The topical image is, of course, founded on the vulgar ingrained habit of saying “from above” for anything that comes from government, ordinance, law, authority, while whatever arises contrary to the superior instance comes from below. So also we might see the image as a cleansing of the age-old fancy of sky, aether, God the Father, falling down, raining or thundering, on mother earth, “from top to bottom”. As for ‘(universal) gravitation’, the now and again revived problem in quantum mechanics, it must at least be clear that, while real gravity (i.e. interaction between bodies) could eventually give a sense to ‘high/low’ and ‘falling’, ‘universal gravitation’ cannot refer to any dimension or direction, it would be a question of reality losing itself in the other there is (Newton [1713], pp. 512-5).

Anyway, we must leave aside questions about ‘high/low’ and ‘orientation’, i.e. any question of ‘space’, since in this discovery there is no space, physical or geometrical ‘space’ being something internally pertaining to reality, whatever we may later find out about ‘time’.

What truly matters with the “situation” of reality between “high” and “low” realms is to understand reality as a struggle or contradiction (the Heraclitan “war father of everything” Heraclitus, B 53 D-K), this struggle manifesting itself everywhere, from stars to atoms and to ourselves. It is the perpetual contention between ‘being’ and ‘there being’, the ideal need and order for things to be all and numbered and each of them exactly being what it is, against indefiniteness, not-ending, freedom of things to lose themselves, to not be known nor named.

The struggle can be described as an interplay of resistances in two opposite senses: on one hand, things are (and we, qua things, are) forced to obey the law of truly being what they (and we) are, against which a resistance perpetually arises, the never wholly constituted things reclaiming the liberty to pass and not be; on the other, against this always renewed flow of uncertainty, disavowal and failure of acquired order and knowledge, the superior instance of power must develop (for reality is never definitively constituted, nor surely known either) constantly renewed means to impose a more and more perfect (approaching geometrical) order, a more and more sure (approaching true) being and definition.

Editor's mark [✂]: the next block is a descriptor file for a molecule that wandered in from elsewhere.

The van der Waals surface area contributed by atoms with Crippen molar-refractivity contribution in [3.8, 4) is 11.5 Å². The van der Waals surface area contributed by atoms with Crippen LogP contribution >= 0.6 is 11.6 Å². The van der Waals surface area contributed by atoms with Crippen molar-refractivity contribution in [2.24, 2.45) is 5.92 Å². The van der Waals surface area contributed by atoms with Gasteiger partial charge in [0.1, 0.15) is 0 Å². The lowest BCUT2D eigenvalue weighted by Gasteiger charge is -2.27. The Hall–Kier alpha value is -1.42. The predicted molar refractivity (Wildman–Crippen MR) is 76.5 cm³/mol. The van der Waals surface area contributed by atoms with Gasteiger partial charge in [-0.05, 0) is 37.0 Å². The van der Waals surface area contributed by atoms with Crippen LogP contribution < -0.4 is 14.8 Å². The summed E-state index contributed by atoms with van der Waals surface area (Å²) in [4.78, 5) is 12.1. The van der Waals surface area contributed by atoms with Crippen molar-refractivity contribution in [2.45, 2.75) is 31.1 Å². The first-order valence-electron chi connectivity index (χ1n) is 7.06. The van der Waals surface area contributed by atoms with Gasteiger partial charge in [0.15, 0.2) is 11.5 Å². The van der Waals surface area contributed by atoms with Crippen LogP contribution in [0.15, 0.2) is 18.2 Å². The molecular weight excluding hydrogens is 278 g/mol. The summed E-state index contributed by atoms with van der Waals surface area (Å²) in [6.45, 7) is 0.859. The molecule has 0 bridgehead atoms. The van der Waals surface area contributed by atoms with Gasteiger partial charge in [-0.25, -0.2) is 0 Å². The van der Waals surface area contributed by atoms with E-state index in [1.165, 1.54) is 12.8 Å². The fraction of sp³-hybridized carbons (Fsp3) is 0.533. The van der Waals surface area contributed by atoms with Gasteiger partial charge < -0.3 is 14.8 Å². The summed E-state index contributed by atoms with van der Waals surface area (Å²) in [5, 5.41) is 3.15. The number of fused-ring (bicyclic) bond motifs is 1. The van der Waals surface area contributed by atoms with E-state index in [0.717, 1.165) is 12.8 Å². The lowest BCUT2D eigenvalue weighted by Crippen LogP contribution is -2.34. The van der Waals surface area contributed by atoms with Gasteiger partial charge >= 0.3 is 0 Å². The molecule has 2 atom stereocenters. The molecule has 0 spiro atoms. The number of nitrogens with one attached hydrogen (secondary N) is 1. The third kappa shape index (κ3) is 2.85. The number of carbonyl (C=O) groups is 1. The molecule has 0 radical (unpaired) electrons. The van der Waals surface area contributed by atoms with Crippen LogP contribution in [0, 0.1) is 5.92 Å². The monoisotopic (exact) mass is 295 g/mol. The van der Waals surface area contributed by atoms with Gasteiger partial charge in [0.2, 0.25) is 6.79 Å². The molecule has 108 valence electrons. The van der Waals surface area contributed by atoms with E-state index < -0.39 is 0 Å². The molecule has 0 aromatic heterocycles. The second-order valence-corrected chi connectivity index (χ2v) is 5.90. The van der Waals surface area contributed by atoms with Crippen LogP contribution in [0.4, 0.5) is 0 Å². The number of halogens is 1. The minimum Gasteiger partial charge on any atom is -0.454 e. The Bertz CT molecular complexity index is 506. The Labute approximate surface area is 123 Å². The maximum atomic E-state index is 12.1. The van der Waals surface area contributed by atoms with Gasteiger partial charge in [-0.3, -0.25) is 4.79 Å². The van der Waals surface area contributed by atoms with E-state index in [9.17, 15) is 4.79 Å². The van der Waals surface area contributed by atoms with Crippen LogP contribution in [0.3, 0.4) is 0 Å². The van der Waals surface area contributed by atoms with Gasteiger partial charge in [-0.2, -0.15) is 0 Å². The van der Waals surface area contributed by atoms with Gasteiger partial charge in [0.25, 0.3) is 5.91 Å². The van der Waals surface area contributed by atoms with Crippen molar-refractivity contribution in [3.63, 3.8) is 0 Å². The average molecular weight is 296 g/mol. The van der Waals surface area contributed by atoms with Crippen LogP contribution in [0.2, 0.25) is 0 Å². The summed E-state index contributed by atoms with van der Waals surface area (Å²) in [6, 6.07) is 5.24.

That is the war, this is reality; and I dare suspect any Philosophy or Science disregarding that contradictory setting of reality to be condemned to once again mistake ‘reality’ with ‘nature’ or with ‘truth’ and so to do service to law and faith, believing reality to be either natural or true:

I find that an interest has lately woken up among philosophers of Science about the function of mathematics in explaining natural or physical processes and the so called mapping account of mathematical on physical structures (Batterman [2010]). It seems doubtful whether it is a question of mathematics clarifying natural facts by idealisation of something otherwise turbulent, or rather of discovering in physical events (as critical points for the change of states or for crystallization) a real ideality. Anyway, we must take into account that the entering in reality of mathematical ideals is twofold, first ‘number’, later ‘limit’, and that contention between the one and the other may easily be mistaken for the fundamental struggle of reality. As for Nature herself (allow me the feminine), she can certainly, and must, “learn mathematics” i.e. assimilate, as necessary for realisation, ideal constituents; but it is God, not she, who is the mathematician.

So far, for things in general and ourselves qua things. And, by the way, as Physics itself has come to see, it is vain and confusing to maintain the distinction between ‘reality’ and ‘information’, since it is just the war of information against resistance to information that constitutes physical (and spiritual, dreamy, political, scientific, poetic) reality; but, in the last resort, the distinction is the same as the separation between ‘us’ and ‘things’ (see for example Lyre [2003]; Shevchenko and Tokarevsky [2007]; Timpson [2008]; D’Ariano [2010] ; Niestegge [2010] ).

Indeed, the stubborn opposition of ‘man’ to ‘things’, ‘observer’ to ‘observables’, ‘subject’ to ‘object’, must be (as a mere patriotism, as deceitful as all of them) pitilessly abandoned, when furthermore even some physicists seem lately inclined to sometimes attribute to things, or at least to subatomic elements, some features such as communication, conscience or free-will, traditionally reserved to humans (see for example Conway and Kochen [2006]; Gambini and Pullin [2009]; Bondini [2010]) .